For example, there is a new technology in the market that can help grow the rate of production or can drive higher ROI in marketing. A manager has to decide whether to adopt this technology or not. He already uses a technology that is effective at this job. However, the new technology brings some new features and if adopted by the competitors first it could help them gain an edge over his company faster. There are several unknowns to weigh in a situation of this type. For example, the manager may be required to decide if the new technology will really be better at accomplishing the job than the existing technology. Will it be adopted widely or will there be another technology to replace it soon in the market? So, the best thing that the manager can do is to gather all the information he can in this regard and then make an educated guess on its basis. Clearly, non-programmed decisions are more challenging than programmed decisions.
Decision-making process for nonprogrammed decisions:
Managers can use mental shortcuts in the vase of programmed decisions but in the case of the non-programmed decisions, they will need to take a more systematic approach. It is generally a six-step process and the steps are listed below:
Recognizing that a decision needs to be made.
In a situation where a non-programmed decision needs to be made, the first step is to recognize the need for making a decision. For example, when a manager has to select whether to suggest adopting new technology, he first recognizes the need to decide between the old and new technologies.
Generating several alternatives.
The second step is the process of making programmed decisions is generating several alternatives. For example, in the current situation, the manager can select to continue with the existing technology or he can select the new technology in place of the existing one. He also has other alternatives before him like keeping both the technologies and trying them together before adopting one of the two. He can also decide to keep the existing technology aside and try only the new technology for a limited period of time before finally deciding which one of the two is more efficient.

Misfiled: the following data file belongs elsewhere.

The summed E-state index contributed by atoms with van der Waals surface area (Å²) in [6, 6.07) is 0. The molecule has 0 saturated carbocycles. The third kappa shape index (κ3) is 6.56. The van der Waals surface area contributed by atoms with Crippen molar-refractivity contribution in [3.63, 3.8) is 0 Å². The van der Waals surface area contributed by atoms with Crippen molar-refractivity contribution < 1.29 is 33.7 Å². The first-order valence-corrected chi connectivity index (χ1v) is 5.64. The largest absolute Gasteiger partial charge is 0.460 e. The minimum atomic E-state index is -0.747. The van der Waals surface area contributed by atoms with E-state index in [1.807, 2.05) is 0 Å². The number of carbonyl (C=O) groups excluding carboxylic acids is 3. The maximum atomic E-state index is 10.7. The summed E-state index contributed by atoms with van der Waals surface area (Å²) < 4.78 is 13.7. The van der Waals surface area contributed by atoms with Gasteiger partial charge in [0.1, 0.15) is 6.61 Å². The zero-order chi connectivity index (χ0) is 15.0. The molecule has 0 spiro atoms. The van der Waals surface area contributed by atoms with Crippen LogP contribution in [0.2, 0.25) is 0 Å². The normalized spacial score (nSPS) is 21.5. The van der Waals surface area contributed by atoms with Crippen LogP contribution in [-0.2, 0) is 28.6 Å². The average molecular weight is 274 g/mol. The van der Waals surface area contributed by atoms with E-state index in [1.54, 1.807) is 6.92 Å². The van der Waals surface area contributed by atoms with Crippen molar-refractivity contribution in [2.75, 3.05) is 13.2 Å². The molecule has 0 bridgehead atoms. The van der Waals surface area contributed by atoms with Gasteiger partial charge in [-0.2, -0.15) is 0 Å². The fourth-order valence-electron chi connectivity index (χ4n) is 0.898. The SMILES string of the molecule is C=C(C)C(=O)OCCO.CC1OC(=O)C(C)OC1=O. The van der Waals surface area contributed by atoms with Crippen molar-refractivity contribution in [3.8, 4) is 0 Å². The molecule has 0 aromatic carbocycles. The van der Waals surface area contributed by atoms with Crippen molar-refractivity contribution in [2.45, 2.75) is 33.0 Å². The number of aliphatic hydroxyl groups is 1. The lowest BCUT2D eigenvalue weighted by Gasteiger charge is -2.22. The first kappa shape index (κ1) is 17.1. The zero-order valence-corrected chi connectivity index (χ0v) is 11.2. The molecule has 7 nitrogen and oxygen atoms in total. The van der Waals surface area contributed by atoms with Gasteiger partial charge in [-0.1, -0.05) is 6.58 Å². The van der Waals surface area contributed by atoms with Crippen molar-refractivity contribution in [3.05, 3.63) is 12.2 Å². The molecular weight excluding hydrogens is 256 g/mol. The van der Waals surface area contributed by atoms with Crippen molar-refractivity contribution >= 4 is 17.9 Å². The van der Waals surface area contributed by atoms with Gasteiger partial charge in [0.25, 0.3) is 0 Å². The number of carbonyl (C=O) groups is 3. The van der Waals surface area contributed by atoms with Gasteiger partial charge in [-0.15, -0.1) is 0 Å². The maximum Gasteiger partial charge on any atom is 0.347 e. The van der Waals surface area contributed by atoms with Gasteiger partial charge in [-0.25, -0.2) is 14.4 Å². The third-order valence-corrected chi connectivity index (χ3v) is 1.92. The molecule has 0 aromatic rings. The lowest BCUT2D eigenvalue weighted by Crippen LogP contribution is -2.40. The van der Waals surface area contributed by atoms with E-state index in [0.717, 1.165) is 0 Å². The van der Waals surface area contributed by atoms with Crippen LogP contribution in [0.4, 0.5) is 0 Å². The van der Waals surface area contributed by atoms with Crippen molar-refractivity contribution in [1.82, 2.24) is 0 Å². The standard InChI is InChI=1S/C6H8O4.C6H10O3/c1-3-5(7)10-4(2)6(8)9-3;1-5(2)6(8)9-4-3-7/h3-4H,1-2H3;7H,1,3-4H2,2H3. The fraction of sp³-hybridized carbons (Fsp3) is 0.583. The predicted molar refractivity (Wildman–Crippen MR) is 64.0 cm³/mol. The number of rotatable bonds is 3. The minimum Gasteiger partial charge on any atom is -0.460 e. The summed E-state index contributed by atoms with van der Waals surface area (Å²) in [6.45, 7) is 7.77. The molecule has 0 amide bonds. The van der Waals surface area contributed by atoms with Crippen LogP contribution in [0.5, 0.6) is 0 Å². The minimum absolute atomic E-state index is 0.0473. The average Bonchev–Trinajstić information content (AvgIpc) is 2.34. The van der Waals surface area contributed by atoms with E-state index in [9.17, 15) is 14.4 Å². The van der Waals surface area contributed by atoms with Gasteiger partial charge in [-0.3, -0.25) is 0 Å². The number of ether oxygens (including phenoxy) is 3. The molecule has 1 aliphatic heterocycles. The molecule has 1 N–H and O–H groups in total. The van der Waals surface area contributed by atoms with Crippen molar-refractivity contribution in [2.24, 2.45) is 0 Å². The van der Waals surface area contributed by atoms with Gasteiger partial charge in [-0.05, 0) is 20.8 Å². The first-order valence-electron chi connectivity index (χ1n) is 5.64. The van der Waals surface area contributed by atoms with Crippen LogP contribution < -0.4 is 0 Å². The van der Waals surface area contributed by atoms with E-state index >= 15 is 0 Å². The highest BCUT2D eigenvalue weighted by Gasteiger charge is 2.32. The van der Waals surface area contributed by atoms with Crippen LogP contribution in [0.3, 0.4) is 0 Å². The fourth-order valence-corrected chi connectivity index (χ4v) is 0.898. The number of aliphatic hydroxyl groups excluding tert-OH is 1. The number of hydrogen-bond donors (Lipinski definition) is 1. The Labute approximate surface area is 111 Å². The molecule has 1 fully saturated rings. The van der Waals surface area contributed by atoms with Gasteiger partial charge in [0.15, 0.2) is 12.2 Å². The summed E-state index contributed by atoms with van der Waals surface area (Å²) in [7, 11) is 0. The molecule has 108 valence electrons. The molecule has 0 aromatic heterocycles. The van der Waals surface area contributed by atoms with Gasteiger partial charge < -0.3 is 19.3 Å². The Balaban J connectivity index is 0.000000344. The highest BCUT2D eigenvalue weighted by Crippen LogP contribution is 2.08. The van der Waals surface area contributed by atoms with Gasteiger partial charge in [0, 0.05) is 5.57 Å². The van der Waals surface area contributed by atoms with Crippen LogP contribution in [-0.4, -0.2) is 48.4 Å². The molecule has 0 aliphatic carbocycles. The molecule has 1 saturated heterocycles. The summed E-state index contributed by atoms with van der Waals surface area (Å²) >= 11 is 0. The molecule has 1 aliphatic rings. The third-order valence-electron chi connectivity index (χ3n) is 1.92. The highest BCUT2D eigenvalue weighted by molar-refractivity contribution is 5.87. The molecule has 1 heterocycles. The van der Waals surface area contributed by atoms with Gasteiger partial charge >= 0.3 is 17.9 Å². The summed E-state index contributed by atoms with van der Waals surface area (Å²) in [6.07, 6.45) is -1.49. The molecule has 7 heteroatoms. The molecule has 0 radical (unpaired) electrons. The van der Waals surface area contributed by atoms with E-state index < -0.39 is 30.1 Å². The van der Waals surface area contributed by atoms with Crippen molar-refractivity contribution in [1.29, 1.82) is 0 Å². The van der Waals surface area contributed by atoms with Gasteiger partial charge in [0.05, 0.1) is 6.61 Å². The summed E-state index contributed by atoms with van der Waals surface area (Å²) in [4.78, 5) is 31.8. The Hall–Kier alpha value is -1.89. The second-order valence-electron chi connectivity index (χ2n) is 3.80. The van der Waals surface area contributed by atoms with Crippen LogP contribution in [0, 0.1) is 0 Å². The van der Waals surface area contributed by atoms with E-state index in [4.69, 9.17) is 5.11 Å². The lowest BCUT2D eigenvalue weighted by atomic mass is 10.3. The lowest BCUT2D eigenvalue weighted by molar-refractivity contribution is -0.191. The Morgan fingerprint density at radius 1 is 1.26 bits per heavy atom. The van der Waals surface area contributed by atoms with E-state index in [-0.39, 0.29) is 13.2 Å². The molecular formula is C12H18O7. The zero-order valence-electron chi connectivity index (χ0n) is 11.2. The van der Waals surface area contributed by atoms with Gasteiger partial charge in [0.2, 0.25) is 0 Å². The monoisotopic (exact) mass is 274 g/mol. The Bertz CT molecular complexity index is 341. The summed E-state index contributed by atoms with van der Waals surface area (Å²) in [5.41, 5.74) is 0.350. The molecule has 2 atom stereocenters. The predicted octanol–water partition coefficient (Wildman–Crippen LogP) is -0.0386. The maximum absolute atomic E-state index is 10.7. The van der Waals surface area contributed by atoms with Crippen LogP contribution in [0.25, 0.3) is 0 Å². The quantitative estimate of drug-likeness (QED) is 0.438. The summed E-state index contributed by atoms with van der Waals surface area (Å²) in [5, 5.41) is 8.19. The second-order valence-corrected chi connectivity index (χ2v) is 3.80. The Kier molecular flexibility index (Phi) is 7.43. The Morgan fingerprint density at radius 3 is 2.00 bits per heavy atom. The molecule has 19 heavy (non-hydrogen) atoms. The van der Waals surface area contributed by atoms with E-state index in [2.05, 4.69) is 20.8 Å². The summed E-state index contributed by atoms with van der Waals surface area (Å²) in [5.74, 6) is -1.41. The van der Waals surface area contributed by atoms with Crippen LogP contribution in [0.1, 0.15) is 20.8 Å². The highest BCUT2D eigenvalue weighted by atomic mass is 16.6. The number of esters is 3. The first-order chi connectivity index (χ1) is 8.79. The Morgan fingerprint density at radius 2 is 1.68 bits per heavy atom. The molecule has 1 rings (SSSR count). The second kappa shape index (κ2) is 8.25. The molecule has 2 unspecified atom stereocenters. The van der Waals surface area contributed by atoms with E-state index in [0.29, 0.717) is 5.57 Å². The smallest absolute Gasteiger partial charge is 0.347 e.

Analysing the alternatives.
Now that the manager has generated several alternatives in the last step, he will analyze each one to know the merits and demerits of each alternative. He will focus upon the various aspects of each alternative and then analyze the costs involved in each alternative as well as how this alternative will affect the operations and outcome. In this way, he will conduct a deeper analysis of each alternative to know which one is most effective in the current situation.
Selecting an alternative
After having conducted an analysis of all the alternatives he evaluated, the manager will select the alternative he considers to be the most effective of all.
Implementing the selected alternative
Having selected the most effective alternative, the manager will implement it. For example, if he selected to buy the new technology, he will implement it in this step.
Evaluating the effectiveness of the implemented alternative.
At last, it is time to evaluate the outcome. Once the manager has implemented the selected alternative, he will wait for the results to start coming. Once results have started coming, he will analyze if his decision has been effective and is generating the desired results. This is done to ensure the quality of decision making. If the results are satisfactory, it will show that his decision has qualified as a good decision. Otherwise, the manager can go back to the fourth step and select a different alternative than the chosen one and then repeat the rest of the process.